the people are regarded as the real party in interest and the relator at whose instigation the proceedings are instituted need not show that he has any legal or special interest in the result.e. The circumstances which surround this case are different from those in the United States. the right sought to be enforced by petitioners herein is a public right recognized by no less than the fundamental law of the land. or some particular right to be protected.Protect the rights of the petitioner. 3rd ed. Justice Grant T. a private individual. Negros Occidental. because. and to pay the damages sustained by the petitioner by reason of the wrongful acts of the defendant. It is thus submitted that since the presidential issuances in question contain special provisions . Clearly. If petitioners were not allowed to institute this proceeding. we think that it would not be applicable to the case at bar for the reason 'that it is always dangerous to apply a general rule to a particular case without keeping in mind the reason for the rule. 3 this Court held that while the general rule is that "a writ of mandamus would be granted to a private individual only in those cases where he has some private or particular interest to be subserved. they need not show any specific interest for their petition to be given due course. the rule itself is not applicable and reliance upon the rule may well lead to error' No reason exists in the case at bar for applying the general rule insisted upon by counsel for the respondent. 79 M. sec. Trent said: We are therefore of the opinion that the weight of authority supports the proposition that the relator is a proper party to proceedings of this character when a public right is sought to be enforced. as a proper party to the mandamus proceedings brought to compel the Governor General to call a special election for the position of municipal president in the town of Silay. Upon the other hand. Thus. it being sufficient to show that he is a citizen and as such interested in the execution of the laws [High. considering that the Solicitor General. The issue posed is not one of first impression. Governor General. independent of that which he holds with the public at large. As early as the 1910 case of Severino vs. "when the question is one of public right and the object of the mandamus is to procure the enforcement of a public duty." nevertheless. inasmuch as if the relator is not a proper party to these proceedings no other person could be. it would indeed be difficult to conceive of any other person to initiate the same. Speaking for this Court. Extraordinary Legal Remedies. has entered his appearance for respondents in this case. Respondents further contend that publication in the Official Gazette is not a sine qua non requirement for the effectivity of laws where the laws themselves provide for their own effectivity dates. if under the particular circumstances the reason for the rule does not exist. as we have seen that it is not the duty of the law officer of the Government to appear and represent the people in cases of this character." and "it is for the public officers exclusively to apply for the writ when public rights are to be subserved [Mithchell vs. petitioners maintain that since the subject of the petition concerns a public right and its object is to compel the performance of a public duty. the government officer generally empowered to represent the people. 431]. The reasons given by the Court in recognizing a private citizen's legal personality in the aforementioned case apply squarely to the present petition. If the general rule in America were otherwise. 469]. Mr.. Boardmen. in said case. this Court recognized the relator Lope Severino..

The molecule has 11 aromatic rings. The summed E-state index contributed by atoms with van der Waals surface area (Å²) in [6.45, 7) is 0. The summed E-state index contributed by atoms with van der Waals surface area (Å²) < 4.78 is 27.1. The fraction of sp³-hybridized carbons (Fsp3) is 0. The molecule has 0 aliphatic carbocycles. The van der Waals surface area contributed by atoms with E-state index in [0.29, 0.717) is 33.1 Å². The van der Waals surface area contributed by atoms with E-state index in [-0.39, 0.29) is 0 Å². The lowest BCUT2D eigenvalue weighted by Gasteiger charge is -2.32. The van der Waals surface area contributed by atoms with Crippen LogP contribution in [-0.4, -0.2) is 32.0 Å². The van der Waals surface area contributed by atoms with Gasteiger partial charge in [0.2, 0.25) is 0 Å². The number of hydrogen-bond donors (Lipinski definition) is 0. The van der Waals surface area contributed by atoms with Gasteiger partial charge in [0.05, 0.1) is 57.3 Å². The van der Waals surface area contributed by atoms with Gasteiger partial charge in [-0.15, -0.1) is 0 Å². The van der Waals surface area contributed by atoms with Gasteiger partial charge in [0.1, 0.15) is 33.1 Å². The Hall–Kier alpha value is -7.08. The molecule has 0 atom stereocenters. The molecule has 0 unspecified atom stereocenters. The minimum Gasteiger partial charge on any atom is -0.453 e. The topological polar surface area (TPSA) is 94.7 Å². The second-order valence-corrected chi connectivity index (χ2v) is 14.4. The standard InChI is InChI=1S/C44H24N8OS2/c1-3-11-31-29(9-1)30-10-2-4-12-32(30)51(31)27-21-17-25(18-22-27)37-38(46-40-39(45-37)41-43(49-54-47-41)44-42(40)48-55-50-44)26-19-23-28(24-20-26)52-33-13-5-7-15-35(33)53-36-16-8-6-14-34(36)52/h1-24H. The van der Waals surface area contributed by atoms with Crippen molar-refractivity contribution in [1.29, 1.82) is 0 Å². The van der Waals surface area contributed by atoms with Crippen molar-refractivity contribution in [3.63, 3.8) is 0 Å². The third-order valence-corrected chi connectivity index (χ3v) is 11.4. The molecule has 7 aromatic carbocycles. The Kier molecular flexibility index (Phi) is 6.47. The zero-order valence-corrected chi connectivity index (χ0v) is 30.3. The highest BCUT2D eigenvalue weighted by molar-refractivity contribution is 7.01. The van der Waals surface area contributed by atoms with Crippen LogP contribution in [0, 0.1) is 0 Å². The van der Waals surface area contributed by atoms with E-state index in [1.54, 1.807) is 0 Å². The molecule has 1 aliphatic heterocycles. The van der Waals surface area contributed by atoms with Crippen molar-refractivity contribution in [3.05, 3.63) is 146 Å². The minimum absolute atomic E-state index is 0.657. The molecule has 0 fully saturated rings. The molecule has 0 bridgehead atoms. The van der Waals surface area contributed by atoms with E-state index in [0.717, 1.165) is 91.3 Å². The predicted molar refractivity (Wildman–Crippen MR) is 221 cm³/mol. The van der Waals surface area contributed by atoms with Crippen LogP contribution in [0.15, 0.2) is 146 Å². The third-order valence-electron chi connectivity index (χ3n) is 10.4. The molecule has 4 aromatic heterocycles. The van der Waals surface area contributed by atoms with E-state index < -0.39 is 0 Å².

. without publication. Reales decretos. publication in the Official Gazette is not indispensable for their effectivity. The point stressed is anchored on Article 2 of the Civil Code: Art.. Section 1 of Commonwealth Act 638 provides as follows: Section 1. That duty must be enforced if the Constitutional right of the people to be informed on matters of . 4 this Court has ruled that publication in the Official Gazette is necessary in those cases where the legislation itself does not provide for its effectivity date-for then the date of publication is material for determining its date of effectivity. Thus.as to the date they are to take effect. unless it is otherwise provided. Without such notice and publication. There shall be published in the Official Gazette [1] all important legisiative acts and resolutions of a public nature of the.. much less a definite way of informing themselves of the specific contents and texts of such decrees. ready access to the legislative records—no such publicity accompanies the law-making process of the President. [3] decisions or abstracts of decisions of the Supreme Court and the Court of Appeals as may be deemed by said courts of sufficient importance to be so published. except such as have no general applicability. Perhaps at no time since the establishment of the Philippine Republic has the publication of laws taken so vital significance that at this time when the people have bestowed upon the President a power heretofore enjoyed solely by the legislature." It would be the height of injustice to punish or otherwise burden a citizen for the transgression of a law of which he had no notice whatsoever. Instrucciones. [4] such documents or classes of documents as may be required so to be published by law. Congress of the Philippines. which is the fifteenth day following its publication-but not when the law itself provides for the date when it goes into effect. While the people are kept abreast by the mass media of the debates and deliberations in the Batasan Pambansa—and for the diligent ones. Respondents' argument.. [2] all executive and administrative orders and proclamations. se comprenden tambien los reglamentos. As the Supreme Court of Spain ruled: "Bajo la denominacion generica de leyes. 5 The very first clause of Section I of Commonwealth Act 638 reads: "There shall be published in the Official Gazette . or which he may authorize so to be published. In a long line of decisions. even if the law itself provides for the date of its effectivity... The clear object of the above-quoted provision is to give the general public adequate notice of the various laws which are to regulate their actions and conduct as citizens. however. and [5] such documents or classes of documents as the President of the Philippines shall determine from time to time to have general applicability and legal effect. Considered in the light of other statutes applicable to the issue at hand. . ." The word "shall" used therein imposes upon respondent officials an imperative duty. Thus. there would be no basis for the application of the maxim "ignorantia legis non excusat. The interpretation given by respondent is in accord with this Court's construction of said article. Laws shall take effect after fifteen days following the completion of their publication in the Official Gazette. 2. not even a constructive one.. the conclusion is easily reached that said Article 2 does not preclude the requirement of publication in the Official Gazette. is logically correct only insofar as it equates the effectivity of laws with the fact of publication. the people have no means of knowing what presidential decrees have actually been promulgated. Circulares y Reales ordines dictadas de conformidad con las mismas por el Gobierno en uso de su potestad.